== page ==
“In our democracy, the Legislature makes clean energy policy, not the Department of Taxation,” Earthjustice attorney David Henkin said. “If the Department thinks the solar credit law should be changed, it can go to the Legislature and make its case, like everyone else. Until then, its job is to implement the law, not unilaterally – and illegally – change it.”

Hawai`i Chapter of the Sierra Club

Founded in 1968, the Hawai`i Chapter of the Sierra Club is the state’s largest and most active grassroots environmental organization. The Club actively promotes reducing the impacts of global climate change by encouraging the development of clean renewable energy, reducing the use of fossil fuels, and ensuring our fragile native habitat is protected from harm. www.sierraclubhawaii.com

Earthjustice
Earthjustice is the nation’s leading non-profit environmental law firm. The Mid-Pacific Office opened in Honolulu in 1988 and represents environmental, Native Hawaiian, and community organizations. Earthjustice is the only non-profit environmental law firm in Hawai‘i and the Mid-Pacific and does not charge clients for its services. For more information, visit www.earthjustice.org.

[Pau]

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Governor Announces Drastic Cuts to Solar

State Tax Proposal Would Slam the Brakes on Solar Energy, Jobs in Hawai`i

Sierra Club, Earthjustice call on administration to change course

HONOLULU, HAWAII – Today, Governor Neil Abercrombie announced a drastic, potentially devastating cut to the Hawai`i’s successful tax credit for solar energy. The proposal would reduce by approximately 50 percent the tax credit for homeowners and businesses that install solar energy systems. The solar industry is one of Hawai`i’s strongest growth sectors, and the state’s proposal threatens the future of thousands of workers and jeopardizes recent progress in weaning Hawai`i off dirty, imported fossil fuels.

“The governor should not slam the breaks on solar energy in Hawai`i,” said Sierra Club Hawai`i Chapter Director Robert D. Harris. “The solar industry has been a tremendous success story in our efforts to achieve a clean energy future. A sudden, extreme reduction in the tax credits for residents trying to save money on their electric bills is misguided. It sends the signal that this administration no longer supports aggressive renewable energy adoption in Hawai`i.”
The Abercrombie administration has invoked the Department of Taxation’s authority to issue temporary rules (rules in effect for up to 18 months). The new rules would limit the solar tax credit to $5,000 for the average residential solar power system, effectively cutting the current 35 percent credit in half. This sudden reduction would put solar out of the reach of many families and business owners. The state made the proposal without giving the public and stakeholders the opportunity to weigh in.
“Less well-off groups are currently the most significant installers of solar technology, as opposed to historically, when more affluent groups were installing these systems,” said economist Thomas Loudat. “By dramatically cutting the tax credit, the Department of Taxation’s imposed price increase will make it more expensive for these local households who will not install solar systems and enjoy their benefits. Such households will to continue to purchase electricity generated from increasingly expensive and dirty fossil fuels and not be part of achieving the State’s clean, renewable energy goals.”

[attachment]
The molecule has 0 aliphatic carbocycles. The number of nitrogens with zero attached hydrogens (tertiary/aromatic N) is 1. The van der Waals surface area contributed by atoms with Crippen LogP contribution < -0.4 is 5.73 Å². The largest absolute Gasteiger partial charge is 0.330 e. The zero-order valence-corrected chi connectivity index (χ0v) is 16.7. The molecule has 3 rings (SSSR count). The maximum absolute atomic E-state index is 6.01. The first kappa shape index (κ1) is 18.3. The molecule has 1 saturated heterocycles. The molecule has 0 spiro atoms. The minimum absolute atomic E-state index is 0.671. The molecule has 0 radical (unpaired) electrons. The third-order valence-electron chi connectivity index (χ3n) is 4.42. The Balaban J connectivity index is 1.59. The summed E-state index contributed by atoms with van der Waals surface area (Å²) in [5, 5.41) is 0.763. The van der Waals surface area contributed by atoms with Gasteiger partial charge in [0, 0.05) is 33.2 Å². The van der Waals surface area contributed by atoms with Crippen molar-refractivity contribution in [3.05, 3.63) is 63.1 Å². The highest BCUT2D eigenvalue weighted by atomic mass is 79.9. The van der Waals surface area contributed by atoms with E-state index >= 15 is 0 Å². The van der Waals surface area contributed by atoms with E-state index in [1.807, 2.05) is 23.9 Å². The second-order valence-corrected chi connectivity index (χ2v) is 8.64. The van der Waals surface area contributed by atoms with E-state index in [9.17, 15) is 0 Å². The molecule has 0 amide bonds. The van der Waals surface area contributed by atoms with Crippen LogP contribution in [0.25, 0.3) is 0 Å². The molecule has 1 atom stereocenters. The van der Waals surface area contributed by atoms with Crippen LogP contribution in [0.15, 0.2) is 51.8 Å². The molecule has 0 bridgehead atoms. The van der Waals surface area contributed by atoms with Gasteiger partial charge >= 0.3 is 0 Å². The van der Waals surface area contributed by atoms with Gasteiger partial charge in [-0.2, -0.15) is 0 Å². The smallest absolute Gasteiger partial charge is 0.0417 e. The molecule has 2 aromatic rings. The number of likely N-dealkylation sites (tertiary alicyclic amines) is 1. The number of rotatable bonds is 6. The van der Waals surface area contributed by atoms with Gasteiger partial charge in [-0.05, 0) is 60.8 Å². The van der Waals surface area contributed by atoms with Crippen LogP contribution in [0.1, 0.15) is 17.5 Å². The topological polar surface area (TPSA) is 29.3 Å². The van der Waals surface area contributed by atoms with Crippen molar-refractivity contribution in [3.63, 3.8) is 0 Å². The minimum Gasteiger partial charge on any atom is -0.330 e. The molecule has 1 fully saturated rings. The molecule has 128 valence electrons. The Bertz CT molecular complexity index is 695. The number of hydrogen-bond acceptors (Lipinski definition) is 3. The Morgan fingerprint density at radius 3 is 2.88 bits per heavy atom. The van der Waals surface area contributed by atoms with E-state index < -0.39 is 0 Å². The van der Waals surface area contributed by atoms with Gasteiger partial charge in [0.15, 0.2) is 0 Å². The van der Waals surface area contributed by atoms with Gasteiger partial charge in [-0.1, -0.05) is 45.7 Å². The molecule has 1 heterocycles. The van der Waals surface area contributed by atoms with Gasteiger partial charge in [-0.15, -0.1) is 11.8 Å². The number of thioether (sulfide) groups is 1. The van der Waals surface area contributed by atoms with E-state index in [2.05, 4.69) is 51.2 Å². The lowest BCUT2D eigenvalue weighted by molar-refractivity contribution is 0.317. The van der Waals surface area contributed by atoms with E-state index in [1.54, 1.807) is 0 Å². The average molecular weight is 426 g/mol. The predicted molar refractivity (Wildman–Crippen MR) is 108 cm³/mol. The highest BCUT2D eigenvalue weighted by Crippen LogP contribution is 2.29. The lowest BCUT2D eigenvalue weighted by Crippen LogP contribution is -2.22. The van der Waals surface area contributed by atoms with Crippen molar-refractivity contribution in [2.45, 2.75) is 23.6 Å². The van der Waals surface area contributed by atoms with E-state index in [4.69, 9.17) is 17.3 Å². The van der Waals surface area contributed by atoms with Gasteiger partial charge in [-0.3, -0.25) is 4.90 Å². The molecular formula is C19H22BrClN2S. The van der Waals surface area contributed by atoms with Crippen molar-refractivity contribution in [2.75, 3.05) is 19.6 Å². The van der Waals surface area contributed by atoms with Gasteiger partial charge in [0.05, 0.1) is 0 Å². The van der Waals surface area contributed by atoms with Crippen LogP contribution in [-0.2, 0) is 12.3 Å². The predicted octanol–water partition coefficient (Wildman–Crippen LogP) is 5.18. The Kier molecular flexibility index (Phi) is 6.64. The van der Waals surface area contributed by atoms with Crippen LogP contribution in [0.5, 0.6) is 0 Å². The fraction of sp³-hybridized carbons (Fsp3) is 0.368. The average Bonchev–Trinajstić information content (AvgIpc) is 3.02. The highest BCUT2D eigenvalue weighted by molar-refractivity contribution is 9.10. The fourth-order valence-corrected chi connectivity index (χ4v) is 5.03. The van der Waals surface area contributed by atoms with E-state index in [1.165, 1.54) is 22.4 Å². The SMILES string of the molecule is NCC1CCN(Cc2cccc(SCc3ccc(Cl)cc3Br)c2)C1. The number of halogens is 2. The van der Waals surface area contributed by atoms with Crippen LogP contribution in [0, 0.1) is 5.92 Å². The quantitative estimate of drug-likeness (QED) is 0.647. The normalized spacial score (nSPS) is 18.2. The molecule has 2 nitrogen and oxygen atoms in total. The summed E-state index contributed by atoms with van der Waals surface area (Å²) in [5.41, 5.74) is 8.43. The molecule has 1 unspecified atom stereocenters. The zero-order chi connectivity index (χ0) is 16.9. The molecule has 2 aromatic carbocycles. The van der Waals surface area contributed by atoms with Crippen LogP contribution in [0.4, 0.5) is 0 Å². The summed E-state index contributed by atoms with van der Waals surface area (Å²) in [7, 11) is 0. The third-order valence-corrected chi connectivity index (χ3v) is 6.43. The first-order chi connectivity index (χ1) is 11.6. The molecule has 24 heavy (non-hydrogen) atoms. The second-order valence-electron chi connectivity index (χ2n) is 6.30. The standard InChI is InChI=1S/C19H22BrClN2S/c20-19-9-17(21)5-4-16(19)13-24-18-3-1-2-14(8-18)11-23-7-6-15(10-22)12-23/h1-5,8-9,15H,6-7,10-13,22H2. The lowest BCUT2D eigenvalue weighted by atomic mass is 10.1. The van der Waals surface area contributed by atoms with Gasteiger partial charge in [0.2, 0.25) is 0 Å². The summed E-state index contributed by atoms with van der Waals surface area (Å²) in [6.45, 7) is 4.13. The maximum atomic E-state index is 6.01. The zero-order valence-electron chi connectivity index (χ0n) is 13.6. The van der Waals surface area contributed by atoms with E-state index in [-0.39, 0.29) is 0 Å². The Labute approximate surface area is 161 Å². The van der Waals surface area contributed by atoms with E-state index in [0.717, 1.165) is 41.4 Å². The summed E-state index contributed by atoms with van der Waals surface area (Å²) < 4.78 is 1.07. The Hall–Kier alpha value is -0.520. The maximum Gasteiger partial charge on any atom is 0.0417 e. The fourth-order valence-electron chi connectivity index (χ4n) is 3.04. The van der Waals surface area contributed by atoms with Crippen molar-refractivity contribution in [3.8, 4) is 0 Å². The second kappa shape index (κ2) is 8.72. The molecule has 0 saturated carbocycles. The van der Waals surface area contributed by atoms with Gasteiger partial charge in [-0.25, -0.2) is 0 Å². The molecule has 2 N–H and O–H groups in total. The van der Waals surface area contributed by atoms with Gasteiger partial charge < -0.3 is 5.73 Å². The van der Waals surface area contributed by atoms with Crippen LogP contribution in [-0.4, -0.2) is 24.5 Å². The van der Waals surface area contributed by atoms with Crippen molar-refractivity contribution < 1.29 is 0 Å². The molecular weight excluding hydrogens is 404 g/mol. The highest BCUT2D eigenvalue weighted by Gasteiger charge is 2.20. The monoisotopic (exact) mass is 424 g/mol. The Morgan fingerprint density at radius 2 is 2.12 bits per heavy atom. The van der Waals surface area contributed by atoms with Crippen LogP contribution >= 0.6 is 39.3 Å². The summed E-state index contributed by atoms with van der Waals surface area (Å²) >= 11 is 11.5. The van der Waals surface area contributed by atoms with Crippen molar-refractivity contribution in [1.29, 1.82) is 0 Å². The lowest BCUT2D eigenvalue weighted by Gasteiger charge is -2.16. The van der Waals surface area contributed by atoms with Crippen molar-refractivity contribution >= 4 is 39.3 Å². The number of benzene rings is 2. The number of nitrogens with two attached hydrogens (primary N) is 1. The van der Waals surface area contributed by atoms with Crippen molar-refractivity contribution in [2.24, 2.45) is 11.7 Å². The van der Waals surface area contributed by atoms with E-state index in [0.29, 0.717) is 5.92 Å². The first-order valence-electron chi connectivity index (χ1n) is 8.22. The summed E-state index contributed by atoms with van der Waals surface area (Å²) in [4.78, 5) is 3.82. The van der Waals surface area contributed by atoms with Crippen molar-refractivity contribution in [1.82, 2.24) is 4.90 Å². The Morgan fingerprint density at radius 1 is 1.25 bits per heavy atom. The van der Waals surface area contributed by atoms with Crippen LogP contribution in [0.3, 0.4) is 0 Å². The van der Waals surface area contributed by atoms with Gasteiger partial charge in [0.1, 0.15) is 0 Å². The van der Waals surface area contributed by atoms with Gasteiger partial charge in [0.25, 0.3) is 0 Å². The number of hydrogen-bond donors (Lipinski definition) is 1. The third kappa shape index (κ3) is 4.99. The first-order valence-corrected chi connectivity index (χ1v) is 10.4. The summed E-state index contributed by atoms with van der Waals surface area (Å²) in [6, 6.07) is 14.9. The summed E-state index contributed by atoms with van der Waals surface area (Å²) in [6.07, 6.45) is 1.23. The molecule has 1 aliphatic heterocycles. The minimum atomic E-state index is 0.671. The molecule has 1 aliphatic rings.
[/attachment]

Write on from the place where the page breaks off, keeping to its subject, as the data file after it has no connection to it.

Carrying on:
“We’ve just gotten to the point where the cost has come down enough for the less well-off to be able to afford or lease solar panels,” said Harris. “This will hurt folks who are trying to save money, while being green.”
The legislature refused to pass a similar reduction to the solar credit last session.
“Having failed to convince the legislature to slash the solar tax credit, the administration is attempting an end-run by issuing — without public input or process — draconian rules,” said Earthjustice attorney David Henkin. “The legislature makes clean energy policy, not the Department of Taxation. These rules are blatantly illegal.”
Governor Abercrombie’s hasty proposal to slash the renewable tax credit would jeopardize Hawai`i’s economy and threaten the state’s status as a leader on solar.
“By suddenly and dramatically clamping down on the solar tax credit, the administration will damage a significant engine of economic growth,” said economist Thomas Loudat. “The solar industry accounts for over 15 percent of all construction expenditures in the state.  A lower tax credit means fewer solar system installations which will lead to local company closures, unemployed workers and fiscal costs in the form of unemployment insurance.”
The Abercrombie administration deliberately refused to work with stakeholders in drafting the temporary rules.
“We and other clean energy stakeholders repeatedly offered to work with the administration, but were rebuffed,” said Harris. “Senator Mike Gabbard even formed a working group to explore possible legislative revisions and carefully craft sound policy, but Governor Abercrombie and his staff were unwilling to hold a public dialogue on one of the state’s key renewable energy programs.”
“Thousands of jobs like mine are at stake,” said Steve Mazur, a solar energy employee and Sierra Club member. “We don’t want to see companies destroyed and livelihoods threatened because Governor Abercrombie simply wasn’t willing to discuss a rational updating of the tax code.”